Initiative Petition No. 332, In re

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Initiative Petition No. 332, In re
1989 OK 93
776 P.2d 556
60 OBJ 1616
Case Number: 66769
Decided: 06/27/1989
Supreme Court of Oklahoma


Original Proceedings to Determine the Validity of Initiative Petition No. 332, State Question No. 598.

¶0 This original proceeding was brought by protestants to challenge the validity of Initiative Petition No. 332 on numerous grounds. By previous order of the Court, Initiative Petition No. 332 was held violative of the Oklahoma Constitution, art. 4, sec. 1 and art. 5 sec. 55, and stricken.


D. Kent Meyers, Carol Kessinger-Kuhn, John W. Swinford, Barbara Snow Gilbert, Gayle L. Barrett, of Crowe & Dunlevy, Oklahoma City, for proponents.

George Miller, Jack S. Dawson, James C. Shaw, Susan Bussey, James H. Lockhart, Miller, Dollarhide, Dawson & Shaw, Oklahoma City, for protestant, Richard T. McCartney.

Russell L. Mulinix, John W. Funk, of Hastie and Kirschner, Oklahoma City, for protestant, Charles J. Wooden.

SIMMS, Justice:

[776 P.2d 557]

¶1 By previous order of the Court, Initiative Petition No. 332, State Question No. 598, was held violative of art. 4, section 1 and art. 5, section 55 of the Oklahoma Constitution. Those portions repugnant to the Constitution were held to be such an integral part of the whole Question that they could not be severed from the remainder and the petition was therefore stricken in the entirety.

¶2 The proposed question was held to be an unconstitutional delegation of legislative authority in violation of art. 4, § 1 , as it placed policy making and appropriation functions with the executive department. It was held violative of art. 5, § 55 , in that it authorized the expenditure of state money without the necessary specification as to the amount to be appropriated or the object to which the appropriation should be applied.

¶3 Protestants correctly analyzed and challenged various portions of sections 300 and 310 as giving the Lottery Commission a "blank check"; allowing it to accrue, budget, spend and distribute the Lottery Fund with almost total discretion and unbridled power. The proposed financing provisions would have allowed the Commission to determine its own expenses and profits, to retain whatever working capital it wished, without limit, and then to transfer funds for "public purposes" without specification of sum or object.

¶4 For example, § 310.4 set forth a broad list of expenses which the Commission should meet and then authorized the Commission to incur expenses for any other "necessary" goods and services, without limitation. Section 310.5 permitted the Commission to retain whatever amount of working capital it determined was required before distributing "net revenues" to the benefit of "public purposes" generally set forth in section 300.3. Those "public purposes" designated for benefit are generally described as "education, economic development and job creation, programs for the elderly, the handicapped and the needy." The Lottery Commission had total discretion to transfer funds to the "proper state accounts" to benefit those broad public purpose categories. The determination of which account was the "proper" state account" to receive funding and how much money would be transferred to those accounts, was placed within the sole discretion of the Commission. While section 300.3 set forth the percentage of "net revenue" to be allocated to certain welfare programs, education and economic development, there was no legislative specification as to which agencies and which programs specifically would benefit and to what extent.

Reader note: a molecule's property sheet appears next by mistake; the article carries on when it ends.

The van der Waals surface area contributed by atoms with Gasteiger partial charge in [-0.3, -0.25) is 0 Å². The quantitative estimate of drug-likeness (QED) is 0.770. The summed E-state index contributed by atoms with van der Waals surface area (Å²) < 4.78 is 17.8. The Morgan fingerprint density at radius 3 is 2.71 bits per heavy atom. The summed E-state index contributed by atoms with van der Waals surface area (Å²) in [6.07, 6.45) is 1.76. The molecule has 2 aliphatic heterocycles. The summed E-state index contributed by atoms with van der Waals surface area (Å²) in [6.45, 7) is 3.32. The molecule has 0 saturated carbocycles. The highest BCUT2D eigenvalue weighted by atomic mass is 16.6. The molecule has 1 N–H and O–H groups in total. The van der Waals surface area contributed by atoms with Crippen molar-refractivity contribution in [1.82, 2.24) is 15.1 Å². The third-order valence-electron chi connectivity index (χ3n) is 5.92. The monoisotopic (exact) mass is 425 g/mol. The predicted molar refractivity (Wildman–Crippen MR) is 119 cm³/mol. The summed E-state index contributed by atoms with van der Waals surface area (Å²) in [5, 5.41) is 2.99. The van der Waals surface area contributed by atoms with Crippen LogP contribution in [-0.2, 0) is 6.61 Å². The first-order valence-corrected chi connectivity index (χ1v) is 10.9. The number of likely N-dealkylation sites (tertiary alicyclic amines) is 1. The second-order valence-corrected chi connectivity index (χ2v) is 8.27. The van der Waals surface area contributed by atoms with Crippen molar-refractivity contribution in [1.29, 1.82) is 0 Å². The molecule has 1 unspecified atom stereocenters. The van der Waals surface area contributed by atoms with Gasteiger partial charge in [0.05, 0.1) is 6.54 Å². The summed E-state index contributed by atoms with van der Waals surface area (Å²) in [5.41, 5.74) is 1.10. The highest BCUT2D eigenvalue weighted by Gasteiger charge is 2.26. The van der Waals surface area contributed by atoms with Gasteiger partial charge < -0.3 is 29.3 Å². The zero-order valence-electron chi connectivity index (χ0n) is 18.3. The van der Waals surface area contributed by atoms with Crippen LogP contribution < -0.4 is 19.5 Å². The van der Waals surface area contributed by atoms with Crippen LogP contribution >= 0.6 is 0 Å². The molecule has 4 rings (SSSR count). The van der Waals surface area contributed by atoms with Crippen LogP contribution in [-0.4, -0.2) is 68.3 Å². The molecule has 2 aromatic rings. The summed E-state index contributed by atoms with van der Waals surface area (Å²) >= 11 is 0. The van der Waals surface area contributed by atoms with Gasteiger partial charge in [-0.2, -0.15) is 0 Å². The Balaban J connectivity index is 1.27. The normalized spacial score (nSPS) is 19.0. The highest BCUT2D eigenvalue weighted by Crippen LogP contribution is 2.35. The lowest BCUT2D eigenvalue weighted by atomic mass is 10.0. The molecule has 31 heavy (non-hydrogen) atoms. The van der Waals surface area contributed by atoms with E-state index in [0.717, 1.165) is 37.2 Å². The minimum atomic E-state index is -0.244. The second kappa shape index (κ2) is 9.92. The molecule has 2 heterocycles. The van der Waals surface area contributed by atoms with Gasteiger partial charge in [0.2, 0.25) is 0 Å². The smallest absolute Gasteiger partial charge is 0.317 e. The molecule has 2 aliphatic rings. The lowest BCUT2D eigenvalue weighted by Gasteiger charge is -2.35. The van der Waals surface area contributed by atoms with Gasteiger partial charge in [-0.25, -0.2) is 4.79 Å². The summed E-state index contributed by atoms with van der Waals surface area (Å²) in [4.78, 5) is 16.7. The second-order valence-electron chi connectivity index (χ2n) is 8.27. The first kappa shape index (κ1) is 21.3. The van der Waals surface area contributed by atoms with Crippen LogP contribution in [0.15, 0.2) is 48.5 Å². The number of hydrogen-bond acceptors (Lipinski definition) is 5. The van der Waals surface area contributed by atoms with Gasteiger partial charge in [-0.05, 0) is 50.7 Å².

¶5 This broad and unlimited authority to disburse public funds is clearly fiscal policy making in its most basic form. This is of course a legislative function which may not be delegated to the executive. The proposed Act's appropriation processes are repugnant to art. 4, sec. 1 which divides the government into three separate and distinct departments and provides that neither shall exercise the powers properly belonging to either of the others. While restricted authority such as the power to implement legislative policy and perform administrative details may be delegated, there must be objective guidelines or standards to control the actions of the executive. Wells v. Childers, 196 Okl. 353, 165 P.2d 371 (1945); City of Sand Springs v. Dept. of Public Welfare, Okl., 608 P.2d 1139 (1980).

¶6 Art. 5, sec. 55 vests the function of appropriating public funds exclusively in the legislature and also establishes constitutional specifications of legislative appropriations. It provides:

"No money shall ever be paid out of the treasury of this State, nor any of its funds, nor any of the funds under its [776 P.2d 558] management, except in pursuance of an appropriation by law, nor unless such payments be made within two and one half years after the passage of such appropriation act, and every such law making a new appropriation, or continuing or reviving an appropriation, shall distinctly specify the sum appropriated and the object to which it is to be applied, and it shall not be sufficient for such law to refer to any other law to fix such sum."

¶7 We have held that within the meaning of sec. 55 an appropriation is an authority of the Legislature given at the proper time and in the legal form to the proper officers, to apply a distinctly specified sum, from a designated fund out of the treasury in a given year for a specified object or demand against the State. See, Menefee v. Askew, 25 Okl. 623, 107 P. 159, 161 (1910).

¶8 Proponents' first line of defense to the challenge to the Act as violative of art. 5, § 55 , which is that the provision does not apply to the Lottery Fund at all because the fund is not a state fund, is unpersuasive. Proponents' suggestion was that rather than a state fund, the Lottery Fund should be seen as "trust funds" like the State Insurance Fund, the legal status of which was placed in issue and decided in Moran v. State, ex rel., Derryberry, Okl., 534 P.2d 1282 (1975). There we held that the State Insurance Fund, which was created under Workers' Compensation law by the premiums of participating employers to cover the contingency of a claim against the employer or a catastrophe, was to be a trust fund for the benefit of employers and employees, not state funds subject to appropriation. Proponents submitted that before the Lottery Funds were transferred to the "proper state accounts" for the benefit of the public purposes, the Treasurer should be seen as acting as a mere trustee; that these would not be "state funds" and therefore not subject to constitutional fiscal restraints. The Lottery Fund cannot be viewed in the same "trust" light however, as it is in no way similar to the State Insurance Fund. That was a common fund created by and belonging to contributing employers and publicly administered for a single specific public benefit. It was not intended that the State Insurance Fund should make a profit. However, the Lottery is designed to accrue large sums of money to generate profit so that net revenues can be transferred to other agencies of government.